Under the prioritization rules agreed upon by the Department of Health and the National Immunization Technical Advisory Group in consultation with the World Health Organization, the first to receive the vaccines now trickling into the country are the estimated 1.7 million medical frontliners who are constantly exposed to the virus, followed by vulnerable groups such as senior citizens and those with comorbidities or prior chronic illnesses that make them vulnerable to COVID-19.
The priority list could not be any clearer, with no mention anywhere of local officials (much less celebrities). And yet several mayors from different parts of the country were proud to announce on social media that they had received their first dose of the vaccine, ostensibly to show their constituents that the medicine was safe.
“I have said it before that I am willing to be vaccinated first just to encourage our people to have themselves vaccinated,” said Tacloban City Mayor Alfred Romualdez.
The WHO, however, has explicitly warned the Philippine government that the prioritization schedule should be rigorously followed lest it loses access to the global COVAX vaccine-sharing facility through which the country is counting on receiving as many as 44 million vaccine doses, or more than half of what is required to achieve herd immunity in the country.
The first 487,200 AstraZeneca jabs under the COVAX facility arrived early March, with up to 9.2 million doses more said to be arriving within the second quarter. The rest is supposed to come in before the end of the year, but the WHO’s admonition is stark: “If we cannot demonstrate that we are following this prioritization, unfortunately, the COVAX may have to consider other options where the impact of the vaccine rollout will be more useful and practical and will contribute to saving more lives,” said WHO Philippines representative Dr. Rabindra Abeyasinghe. “If there are multiple reports of violation of that prioritization, the COVAX may have to decide how to address that challenge. My word of caution is let’s not go there.”
Faced with accelerating COVID-19 infection cases across the country, the Duterte administration has placed its hopes on vaccines to lift the longest lockdown in the world and get the battered economy back on its feet. A government in such a tight spot would certainly pull out all the stops to ensure that the prioritization schedule is followed and violators are punished.
But, frustratingly, instead of coming down hard on erring officials jumping the line, Malacañang seems more inclined to give them a free pass.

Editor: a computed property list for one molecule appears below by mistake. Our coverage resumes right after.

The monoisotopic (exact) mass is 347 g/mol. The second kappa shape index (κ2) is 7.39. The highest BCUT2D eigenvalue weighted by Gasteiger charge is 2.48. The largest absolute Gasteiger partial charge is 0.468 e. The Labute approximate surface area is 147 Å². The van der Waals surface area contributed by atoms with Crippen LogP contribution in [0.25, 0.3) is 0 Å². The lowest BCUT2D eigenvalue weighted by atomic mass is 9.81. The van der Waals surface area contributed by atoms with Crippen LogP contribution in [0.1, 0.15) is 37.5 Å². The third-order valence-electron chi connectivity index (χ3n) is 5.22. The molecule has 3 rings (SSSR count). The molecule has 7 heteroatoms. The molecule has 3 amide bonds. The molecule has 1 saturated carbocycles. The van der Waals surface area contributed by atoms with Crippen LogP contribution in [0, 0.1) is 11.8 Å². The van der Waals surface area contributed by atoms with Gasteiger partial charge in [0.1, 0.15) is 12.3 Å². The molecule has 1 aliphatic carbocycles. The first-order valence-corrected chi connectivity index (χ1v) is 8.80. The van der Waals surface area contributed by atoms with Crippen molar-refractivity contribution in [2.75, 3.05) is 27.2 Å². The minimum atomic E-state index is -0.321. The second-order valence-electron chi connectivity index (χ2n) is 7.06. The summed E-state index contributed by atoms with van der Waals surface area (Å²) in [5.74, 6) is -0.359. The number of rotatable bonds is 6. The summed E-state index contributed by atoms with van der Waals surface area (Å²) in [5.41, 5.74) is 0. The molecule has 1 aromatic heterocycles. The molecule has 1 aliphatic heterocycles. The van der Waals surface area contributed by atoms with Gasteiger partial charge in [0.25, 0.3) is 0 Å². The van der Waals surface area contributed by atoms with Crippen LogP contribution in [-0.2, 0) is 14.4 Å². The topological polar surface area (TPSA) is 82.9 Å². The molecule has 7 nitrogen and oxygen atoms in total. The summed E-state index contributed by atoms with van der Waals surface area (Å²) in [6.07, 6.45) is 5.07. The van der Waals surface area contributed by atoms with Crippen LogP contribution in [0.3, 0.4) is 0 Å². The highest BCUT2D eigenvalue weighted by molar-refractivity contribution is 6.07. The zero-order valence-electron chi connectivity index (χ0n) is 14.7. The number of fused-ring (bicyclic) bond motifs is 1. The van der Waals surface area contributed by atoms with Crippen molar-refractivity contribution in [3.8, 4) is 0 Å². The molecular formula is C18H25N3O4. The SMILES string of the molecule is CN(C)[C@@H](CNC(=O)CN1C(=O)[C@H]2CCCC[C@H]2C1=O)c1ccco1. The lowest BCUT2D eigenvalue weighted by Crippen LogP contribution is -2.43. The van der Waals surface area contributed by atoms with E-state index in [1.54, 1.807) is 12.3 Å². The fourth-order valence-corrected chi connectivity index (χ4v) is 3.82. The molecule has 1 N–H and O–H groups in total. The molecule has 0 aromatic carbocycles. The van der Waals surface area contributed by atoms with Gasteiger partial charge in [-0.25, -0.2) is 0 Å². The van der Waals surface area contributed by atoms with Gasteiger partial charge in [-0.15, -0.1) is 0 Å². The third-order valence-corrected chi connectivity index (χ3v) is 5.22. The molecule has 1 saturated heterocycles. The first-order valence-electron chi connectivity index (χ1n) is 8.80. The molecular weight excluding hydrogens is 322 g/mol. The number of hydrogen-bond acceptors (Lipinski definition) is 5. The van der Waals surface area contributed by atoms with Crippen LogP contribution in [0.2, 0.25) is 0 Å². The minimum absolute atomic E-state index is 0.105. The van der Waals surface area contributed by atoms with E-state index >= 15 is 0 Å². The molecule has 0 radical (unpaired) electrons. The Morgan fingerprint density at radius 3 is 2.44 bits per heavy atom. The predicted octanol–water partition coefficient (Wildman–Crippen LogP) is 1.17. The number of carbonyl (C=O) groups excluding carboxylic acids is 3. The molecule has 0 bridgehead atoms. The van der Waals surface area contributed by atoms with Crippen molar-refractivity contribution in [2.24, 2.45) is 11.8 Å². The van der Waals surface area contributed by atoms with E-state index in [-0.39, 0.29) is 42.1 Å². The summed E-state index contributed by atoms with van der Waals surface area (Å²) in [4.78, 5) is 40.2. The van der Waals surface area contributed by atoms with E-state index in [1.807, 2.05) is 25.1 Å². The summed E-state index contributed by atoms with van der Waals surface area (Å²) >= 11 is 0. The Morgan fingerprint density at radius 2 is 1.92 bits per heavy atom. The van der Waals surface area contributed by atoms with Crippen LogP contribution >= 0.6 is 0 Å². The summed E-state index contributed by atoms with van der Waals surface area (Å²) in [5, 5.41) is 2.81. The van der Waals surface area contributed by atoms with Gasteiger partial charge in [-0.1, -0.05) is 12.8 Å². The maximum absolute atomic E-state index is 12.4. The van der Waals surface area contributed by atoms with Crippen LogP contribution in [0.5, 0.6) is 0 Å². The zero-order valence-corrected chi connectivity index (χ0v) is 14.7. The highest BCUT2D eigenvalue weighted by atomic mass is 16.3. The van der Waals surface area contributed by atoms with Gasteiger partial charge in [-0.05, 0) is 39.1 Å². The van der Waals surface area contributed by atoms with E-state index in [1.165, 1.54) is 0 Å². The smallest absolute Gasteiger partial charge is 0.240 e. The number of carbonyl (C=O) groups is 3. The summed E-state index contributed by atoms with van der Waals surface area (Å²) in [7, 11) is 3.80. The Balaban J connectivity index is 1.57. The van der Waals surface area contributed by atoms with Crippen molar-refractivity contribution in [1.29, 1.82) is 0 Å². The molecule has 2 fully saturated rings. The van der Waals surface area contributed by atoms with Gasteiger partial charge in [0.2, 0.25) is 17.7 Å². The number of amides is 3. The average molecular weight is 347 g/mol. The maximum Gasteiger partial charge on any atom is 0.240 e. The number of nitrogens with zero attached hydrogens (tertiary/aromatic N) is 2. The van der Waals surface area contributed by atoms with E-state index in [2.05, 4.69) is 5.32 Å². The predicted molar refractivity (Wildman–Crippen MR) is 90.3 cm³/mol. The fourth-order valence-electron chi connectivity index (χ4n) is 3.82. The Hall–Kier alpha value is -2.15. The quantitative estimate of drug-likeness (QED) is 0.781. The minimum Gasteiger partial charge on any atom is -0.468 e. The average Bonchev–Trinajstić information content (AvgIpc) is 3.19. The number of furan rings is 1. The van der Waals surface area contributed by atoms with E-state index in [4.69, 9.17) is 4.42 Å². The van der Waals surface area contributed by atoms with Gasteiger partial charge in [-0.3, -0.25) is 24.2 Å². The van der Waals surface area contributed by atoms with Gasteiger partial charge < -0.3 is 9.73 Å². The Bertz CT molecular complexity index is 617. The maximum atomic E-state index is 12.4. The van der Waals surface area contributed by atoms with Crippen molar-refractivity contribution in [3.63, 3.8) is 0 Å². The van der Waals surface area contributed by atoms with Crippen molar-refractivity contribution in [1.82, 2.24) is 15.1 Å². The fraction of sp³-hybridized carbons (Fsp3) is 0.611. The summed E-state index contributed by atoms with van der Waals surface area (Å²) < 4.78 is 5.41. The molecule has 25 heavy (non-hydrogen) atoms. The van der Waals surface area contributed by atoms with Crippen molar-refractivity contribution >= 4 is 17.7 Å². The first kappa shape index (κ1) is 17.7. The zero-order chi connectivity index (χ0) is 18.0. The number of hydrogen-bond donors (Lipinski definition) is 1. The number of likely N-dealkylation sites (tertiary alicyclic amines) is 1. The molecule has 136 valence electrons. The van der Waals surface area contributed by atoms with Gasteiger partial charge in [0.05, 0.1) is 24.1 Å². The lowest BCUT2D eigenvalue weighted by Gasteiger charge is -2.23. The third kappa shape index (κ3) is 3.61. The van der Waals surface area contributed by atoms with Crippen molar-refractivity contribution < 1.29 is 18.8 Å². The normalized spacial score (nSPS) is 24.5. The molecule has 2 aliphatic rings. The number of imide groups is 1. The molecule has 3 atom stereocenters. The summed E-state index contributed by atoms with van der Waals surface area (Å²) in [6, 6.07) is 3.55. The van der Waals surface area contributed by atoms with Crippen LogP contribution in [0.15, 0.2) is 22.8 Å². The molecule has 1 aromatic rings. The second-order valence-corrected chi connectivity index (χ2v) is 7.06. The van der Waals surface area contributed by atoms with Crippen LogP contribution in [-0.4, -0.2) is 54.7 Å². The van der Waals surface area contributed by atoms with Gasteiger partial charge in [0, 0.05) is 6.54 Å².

Letters demanding that these LGU chiefs explain why they cut the queue were sent by the Department of the Interior and Local Government. But in the next breath, that censure was practically made moot with DILG Undersecretary Epimaco Densing III opining that the department sees no liability for now, and that the violators—including actor Mark Anthony Fernandez, whose early inoculation was defended by Parañaque City Mayor Edwin Olivarez as justified because the 42-year-old celebrity allegedly had comorbities—would likely come away unpunished (“mukhang makakalusot”). Densing did have the gall to remind everyone else to follow the rules (“Pero sana yung mga ordinaryong Pilipino na sisingit, makonsensiya naman kayo”).
That forked-tongue response to thoughtless VIP behavior was reinforced by no less than President Duterte, who in a TV address declared that politicians wanting “to show to the constituents that [the vaccine] is safe” represented a “gray area” of enforcement.
Palace mouthpiece Harry Roque attempted a different tack: He claimed there was actually a so-called “quick substitution list” that allows non-healthcare workers to get first crack at the vaccines, “if a health worker does not arrive or refuses a vaccine.” Asked about that list, the DILG said it was “the first time we’re hearing about it.”
Seemingly not to be left out in offering more leeway to his political colleagues, Sen. Aquilino Pimentel III—who himself got into hot water last year for brazenly violating quarantine protocols—pushed for revising the priority list to include LGU officials: “Since the focus of the entire government is this medical crisis, then these local chief executives are actually ‘health frontliners,’ too.”
That’s fine and dandy—if there are more than enough vaccine doses to go around for the horde of local government officials across the archipelago that would need to be accommodated. But what’s available in the country at this point, given the much-delayed vaccination program, all need to go to protecting every single health frontliner. “Let’s not take the vaccines meant for the people who are supposed to safeguard our lives,” reminded DOH spokesperson Ma. Rosario Vergeire. Those in positions of power and privilege should have the decency to heed the plea.
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